Several months ‘ago Joost settled 
for .$3,500 an ‘alienation of affections 
suit tiled by his wife’s former nus- 
tand, ‘Fred AH. Wilson, 2309 Devon 
avenue, a) tormer employé. Wilson 
has, remarried. Mrs. Joost, who tives 
at 6928 Wayne avenue, retains cus- 
tody of a daughter, Norma, 7, by her 
marriage. with Wilson. 


START SELECTION 
OF. FURCH..JURY; 
NONE IS CHOSEN 
€ Picture on back page.) 
Selection of a jury qualified to in- 


flict the death penalty was started 
yesterday in the 


in March,| 


‘Strate the continuity of Mr. 


jJater done by the Resettlement ad-} 


ministration . in. Washington, . 
said in the affidavit.) 


“A threat to dispute certain: items | 


the bills. 
“A thireat to hold up. “a making of |: 


in 


ich rs and the sending of them to 1 iinsis: 


on for payment. 
“- threat to prevent, or greatly de- 
lay, the payment of vouchers. 
“A threat to secure the use of 
WP. . funds to set up a competing set 
‘abstract books in ‘Teller county, 
to put my abstract company 


business. 
“i. threat that the resettlement 
are | their own. 
‘ eee a 


ca a | 


Criminal court of 
Judge Rudolph 
Desort for the 
tviel of DE, 
Frank J. Furch 
Jr., 37 years old, 
a chiropodist, for 
the murder of 
Mrs. Norma 
Schmidt, his 
second divorced 
wife. The session 
adjourned for 
the day, howev- 
er, after fifteen 
veniremen had 
been questioned 
without one jur- 

: or’s being cho- 
De, Frank Furch, sen, Both Assist- 
ant State's Attorney Morris G. Meyers 
and Defense Attorney Samuel A. 
Hoffman used their peremptory chal- 
lenges freely. 

Attorney Hoffman indicated he 
plans an emotional insanity defense 
to combat the state’s charzes that Dr. 
Furch killed Mrs. Schmidt in her 
apartment at 317 Belden avenue last 
Feb: 26 because she refused recon- 
ciliation. with him. 

Mrs. Myrtie Furch, the defendant’s 
first wife, and her two children, Joan, 
14, and Buddy, 9, were in court, but 
Jacquelyn Sehmidt, 11, adopted daugh- 
ter of Mrs. Schmidt, who saw the 
shooting, was absent because of ill- 
ness. She is expected to be the state's 
main witness. 


BOOKS TO TELL 
CAREER, POLICIES 
OF. ROOSEVELT 


Washington, D, C,, July 6.—(Spe- 
cial.!|—President Roosevelt has de- 
cided to prepare for publication early 
next spring a selection of various 
public ,documents in five. volumes 
dealing with his administrations as 
governor of New York and as Presi- 
dent of the United States. That was 
announced today. Judge Samuel I. 
Rosenman, an adviser, will help. 

The object is said to be to demon- 
Roose- 
velt’s social and economic philosophy. 
The ~works are to be published by 
Random House and will carry his 

‘guid to his second inauguration. 


popYy FOUND IN LAKE. 
‘The body of a man tentatively identified 
as James Cuff, 55 years old, of 5609 South 
mis street, was found in the lake near 
Romer — een: = had been 


AS : 
thi 


We 


‘- 


| 
ell 


iN 


1. 


° 
* 
: 


t 
sy 

2% 
\\| 


esis a2 SEGRE Ea acerca d® 


HLL 


ATL 


Nt 


‘ih 
ALL 


4 443 


4 


‘budget in’ te ‘present ‘fiscal: year, 
» July 1,. by a voluntary] 


congress... 
| letter June 23-to: department heads. 


slashing of appropriations voted by 
“Mr. Roosevelt payenied: that in al 


he urged that each impound ten per. 
cent of . its appropriation and at- 
tempt to return the saving to the/ 
treasury. He estimated that if his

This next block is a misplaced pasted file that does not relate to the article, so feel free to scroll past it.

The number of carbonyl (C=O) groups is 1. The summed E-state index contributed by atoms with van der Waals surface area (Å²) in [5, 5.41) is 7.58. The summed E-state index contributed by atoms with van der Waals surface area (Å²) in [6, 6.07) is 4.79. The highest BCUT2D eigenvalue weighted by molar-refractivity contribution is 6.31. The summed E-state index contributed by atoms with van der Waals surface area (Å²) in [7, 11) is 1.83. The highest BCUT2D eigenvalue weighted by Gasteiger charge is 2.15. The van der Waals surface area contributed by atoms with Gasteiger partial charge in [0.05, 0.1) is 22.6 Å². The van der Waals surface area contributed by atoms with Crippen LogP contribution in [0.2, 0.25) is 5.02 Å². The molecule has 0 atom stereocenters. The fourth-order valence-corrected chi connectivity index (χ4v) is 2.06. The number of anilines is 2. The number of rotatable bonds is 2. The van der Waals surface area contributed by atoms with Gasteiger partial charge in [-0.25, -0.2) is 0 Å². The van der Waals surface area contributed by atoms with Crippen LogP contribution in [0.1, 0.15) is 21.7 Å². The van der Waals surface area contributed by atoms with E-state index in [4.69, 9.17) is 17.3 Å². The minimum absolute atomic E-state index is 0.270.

wish is followed 400 million dollars 
will be saved, 

: For Layman’s Balance. 

The saving of 400 million dollars, he 
said, would achieve a “layman's bal- 
anced budget.” Accountants. still 
wovld hold the budget out of bal: 
ance, because it would not include 
the 400 million statutory debt retire- 


ment item. 

A saving of 400 million dollars 
would not have balanced the budget 
of the fiscal year which ended last 
June 30. The deficit for last year 
was. $2,811,318,310. 

The President explained that not 
every department could make a 10 
per cent cut, but that some depart- 
ments would be able to make greater 
cuts to set the general average at 10 
per cent. The army and navy cannot 
be expected to cut pay, nor can they 
be expected to reduce rations from 
45 to 35 cents a day, he said. Nor 
can the national debt cost be re- 
duced. 

Some reduction in activities will 
follow as a result of the budget bal- 
ancing effort he said. He made it 
clear that the departments would not 
be policed by the budget bureau, but 
would direct their own economies. 


Worried About Woman Flyer. 


At the conference on the afternoon 
of his return from a five day visit to 
his family home at Hyde Park, N. Y., 
the President said he was very much 
worried over the plight of Amelia 
Earhart. He revealed that he had 
been following every step in the 
search since her plane was forced 
down. 

He declined to comment on reports 
oi a break with John L. Lewis, C. L. O. 
leader. He also refused to discuss a 
report that he had been approached 
by a senator with a proposal under 
which he would attempt to heal the 
breech between the C. I. O. and the 
American Federation of Labor. 

Asked if he still was bringing pres- 
sure On Senator Robert F. Wagner 
[D., N. ¥.} to run for mayor of New 
York, the President laughingly said 
that was another form of the “have 
you stopped beating your wife?” 
question. 

He expressed hope congress will 
enact his government reorganization 
plan at this session and said he plans 
to send letters within a day or two to 
the chairman of the senate.and house 
agriculture committees urging pas- 
sage of the “ever normal granary” 
farm bill. 


MAIL THIEF WHO 
POSED AS PRIEST 
GETS 3 YEAR TERM 


Stanley Nemchausky, 23 years old, 
who donned a priest’s garb to cash 
checks which he had stolen from mail 
boxes, was sentenced yesterday to 
three years in Leavenworth: peniten- 
tiary by Federal Judge Charles H. 
Woodward. 

Nemchausky pleaded guilty to a 
charge of theft from the mails and